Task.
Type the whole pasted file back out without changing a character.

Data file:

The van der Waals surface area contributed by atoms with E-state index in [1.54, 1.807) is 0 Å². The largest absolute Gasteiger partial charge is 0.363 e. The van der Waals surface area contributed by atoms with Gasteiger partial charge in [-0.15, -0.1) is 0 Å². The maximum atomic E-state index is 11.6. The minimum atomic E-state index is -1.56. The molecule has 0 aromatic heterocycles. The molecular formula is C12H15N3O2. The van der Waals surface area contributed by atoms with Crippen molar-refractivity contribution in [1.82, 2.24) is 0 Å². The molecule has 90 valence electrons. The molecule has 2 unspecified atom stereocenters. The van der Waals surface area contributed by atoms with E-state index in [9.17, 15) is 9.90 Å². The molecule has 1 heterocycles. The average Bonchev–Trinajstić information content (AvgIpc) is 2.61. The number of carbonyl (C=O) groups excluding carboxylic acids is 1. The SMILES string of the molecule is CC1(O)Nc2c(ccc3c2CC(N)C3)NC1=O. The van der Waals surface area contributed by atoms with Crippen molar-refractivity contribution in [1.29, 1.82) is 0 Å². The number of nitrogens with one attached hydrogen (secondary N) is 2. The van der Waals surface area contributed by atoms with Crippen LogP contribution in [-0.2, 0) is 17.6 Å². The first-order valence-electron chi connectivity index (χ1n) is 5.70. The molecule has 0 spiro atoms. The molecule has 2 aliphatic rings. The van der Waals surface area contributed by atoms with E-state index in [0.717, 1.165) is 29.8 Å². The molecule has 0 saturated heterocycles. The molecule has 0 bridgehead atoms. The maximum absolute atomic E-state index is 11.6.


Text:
The van der Waals surface area contributed by atoms with E-state index in [1.54, 1.807) is 0 Å². The largest absolute Gasteiger partial charge is 0.363 e. The van der Waals surface area contributed by atoms with Gasteiger partial charge in [-0.15, -0.1) is 0 Å². The maximum atomic E-state index is 11.6. The minimum atomic E-state index is -1.56. The molecule has 0 aromatic heterocycles. The molecular formula is C12H15N3O2. The van der Waals surface area contributed by atoms with Crippen molar-refractivity contribution in [1.82, 2.24) is 0 Å². The molecule has 90 valence electrons. The molecule has 2 unspecified atom stereocenters. The van der Waals surface area contributed by atoms with E-state index in [9.17, 15) is 9.90 Å². The molecule has 1 heterocycles. The average Bonchev–Trinajstić information content (AvgIpc) is 2.61. The number of carbonyl (C=O) groups excluding carboxylic acids is 1. The SMILES string of the molecule is CC1(O)Nc2c(ccc3c2CC(N)C3)NC1=O. The van der Waals surface area contributed by atoms with Crippen molar-refractivity contribution in [1.29, 1.82) is 0 Å². The number of nitrogens with one attached hydrogen (secondary N) is 2. The van der Waals surface area contributed by atoms with Crippen LogP contribution in [-0.2, 0) is 17.6 Å². The first-order valence-electron chi connectivity index (χ1n) is 5.70. The molecule has 0 spiro atoms. The molecule has 2 aliphatic rings. The van der Waals surface area contributed by atoms with E-state index in [0.717, 1.165) is 29.8 Å². The molecule has 0 saturated heterocycles. The molecule has 0 bridgehead atoms. The maximum absolute atomic E-state index is 11.6.